Sunday, March 15, 2009

Sermon: “Roots, Hold Me Close? Seriously?: Affirming Our UU Voice”

For Bradford Community Church, Kenosha, WI

For a bunch of people who love to go to church Sunday after Sunday, Unitarian Universalists have a way in taking pride in being non-“liturgical.”
            Take, for instance, the following fictitious conversation between two co-workers:
            Person 1 – “That’s a cool black cross on your forehead.”
Person 2 – “Yeah, we had our Ash Wednesday service this year. Same as last year.”
1 – “Oh yeah?”
2 – “Yeah…  I really felt God there.  I always do.”
1 – “Oh yeah? Oh. [awkward pause]  Well I couldn’t imagine having the same thing week after week, year after year. Yeah, that’s why I’m a UU.  We never know what we’re gonna get.”
2 – “Oh yeah?”
1 – “Yeah.”

Hmm, what’s wrong with this picture?  In some ways, it’s true.  The Order of Service changes every now and again to accommodate extra readings or fewer hymns.  But what about the things we do hold dear?  On any given Sunday, UU’s all over the world… light the chalice, share joys and sorrows, open the same hymnal, read some of the same readings, cringe when the preacher says “God” too much, extinguish the chalice, receive the benediction, go forth into the world to create justice… and drink coffee from Equal Exchange!  It’s all there.  Who says UU’s don’t have tradition!  Who says we don’t have ritual?    //  

Perhaps our rituals that are shared worldwide look dissimilar to those of other denominations.  But on the local level, some New England Universalist churches share the Holy Eucharist every week, to celebrate the universal salvation provided by Jesus of Nazareth.  Other congregations share the Passover Seder and other Jewish Unitarian feasts.  We are Congregationalists—authors of the Mayflower Compact, Declaration of Independence and the Constitution of the United States.  Just like our UU forbears (and their colleagues) wrote the Constitution so that states would have rights that the Federal government can never infringe upon, also the local congregation decides local ritual and theology.  So, what does our local liturgy tell us about our theology?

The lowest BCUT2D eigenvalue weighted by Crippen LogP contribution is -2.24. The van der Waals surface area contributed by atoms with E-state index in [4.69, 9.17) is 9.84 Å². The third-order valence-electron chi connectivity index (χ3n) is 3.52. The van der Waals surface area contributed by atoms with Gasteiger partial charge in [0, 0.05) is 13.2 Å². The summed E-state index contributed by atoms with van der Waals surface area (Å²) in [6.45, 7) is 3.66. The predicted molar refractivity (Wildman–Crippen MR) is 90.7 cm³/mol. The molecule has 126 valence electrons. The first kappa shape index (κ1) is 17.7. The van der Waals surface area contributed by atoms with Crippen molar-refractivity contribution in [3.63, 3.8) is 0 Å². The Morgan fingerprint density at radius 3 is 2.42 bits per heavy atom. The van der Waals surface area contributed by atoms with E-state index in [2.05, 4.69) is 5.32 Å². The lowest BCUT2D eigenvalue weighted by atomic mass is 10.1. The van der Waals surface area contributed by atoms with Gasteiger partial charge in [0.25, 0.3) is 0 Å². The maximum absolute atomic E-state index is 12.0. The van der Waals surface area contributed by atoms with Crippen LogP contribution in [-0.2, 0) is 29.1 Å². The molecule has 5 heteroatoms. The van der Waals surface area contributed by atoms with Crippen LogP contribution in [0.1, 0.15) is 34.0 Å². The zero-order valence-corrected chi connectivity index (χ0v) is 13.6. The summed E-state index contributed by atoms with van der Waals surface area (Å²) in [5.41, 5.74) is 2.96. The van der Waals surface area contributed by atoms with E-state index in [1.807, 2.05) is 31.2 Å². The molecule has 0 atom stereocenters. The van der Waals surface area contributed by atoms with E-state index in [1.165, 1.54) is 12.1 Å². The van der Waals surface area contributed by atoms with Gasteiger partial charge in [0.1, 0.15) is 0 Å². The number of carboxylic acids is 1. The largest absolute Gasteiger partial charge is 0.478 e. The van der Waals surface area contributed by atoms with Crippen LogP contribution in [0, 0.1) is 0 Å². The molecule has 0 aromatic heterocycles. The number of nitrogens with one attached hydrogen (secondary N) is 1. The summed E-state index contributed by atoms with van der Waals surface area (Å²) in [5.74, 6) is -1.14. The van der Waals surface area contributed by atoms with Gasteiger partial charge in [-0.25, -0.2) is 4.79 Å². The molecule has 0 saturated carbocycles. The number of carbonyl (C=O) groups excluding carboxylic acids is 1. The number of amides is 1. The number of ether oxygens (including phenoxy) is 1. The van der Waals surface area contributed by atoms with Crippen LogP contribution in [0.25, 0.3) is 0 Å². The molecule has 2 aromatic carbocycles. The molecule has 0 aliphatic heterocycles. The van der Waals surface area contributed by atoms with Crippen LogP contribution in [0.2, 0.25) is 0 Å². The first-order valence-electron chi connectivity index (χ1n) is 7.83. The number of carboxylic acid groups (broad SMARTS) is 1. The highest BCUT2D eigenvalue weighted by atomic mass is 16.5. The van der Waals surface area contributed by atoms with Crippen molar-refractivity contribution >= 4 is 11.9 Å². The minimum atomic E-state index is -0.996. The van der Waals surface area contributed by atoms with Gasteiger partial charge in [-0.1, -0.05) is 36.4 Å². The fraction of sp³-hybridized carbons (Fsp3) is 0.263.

As many of you know, I’m taking a couple seminary classes each semester to pursue an enhanced ministry as “Minister for Religious Education” or “of Lifespan Faith Development.”  As part of my chosen degree program, I’m required to take extra coursework in vocal performance, conducting and liturgical studies.  I already had a hunch when I started out but I now know for sure that we use music here at Bradford UU differently than the Methodist church down the road.  While the Methodists might use a prelude to convey the majesty of God, we tend to use that time at Bradford for “being still” or centering ourselves for worship.

Neither is incorrect.
What is liturgy, anyway? (And when is he going to talk about music?)
Liturgy has been defined as meaning, “the work of the people.” 
Many take this to mean that, whatever we do in church, that is liturgy, because we’re the people… doing a work. 
But a better understanding of this term might be “liturgy for the people.”
Roman senators were liturgists of the law.  Because people needed the Roman government to act on their behalf, the senators would create laws to help them out. 
Sociologist Anthony J. Blasi writes that “Ritual is neither the recapitulation of the profane nor the imprisonment of the sacred, but rather the … opening-to the transcendent sacred. In participating in ritual, the person is neither being profane nor sacred, but is rather being religious.”
What does this mean for music in worship? 
Good art cannot stand on its own in worship, or else it ceases to be worship. 
Good art cannot be didactic in worship, otherwise it ceases to be art. 
Good art (in worship) must be a portal that connects us here… to all the other worshipers around the world. 
It must connect us to the stories of our forebears, saints, prophets and reformers. 
It must hold “the good” in tension with “the bad” of our history. 
…  And—if it’s really good—then it will connect us to the Methodist church down the street, even when we do not share all of the same beliefs. 
But it’s just music, right?  Music isn’t that important to UU, is it? 
No!  It’s who we are.  Music is an expression of our most authentic selves. 
To learn a congregation’s culture is to honor the people that comprise it.
And the more a congregation learns about itself, the better it is able to engage in critical reflection of itself…. Like writing a mission statement.
It’s like we’re writing a new mission statement every week, when we sing our hymns. 
Right here, in this hymnal, we are able to offer up sacred words from Torah to Bhagavad Gita.
We vocalize the secular words of Emily Dickinson, Annie Dillard and Walt Whitman.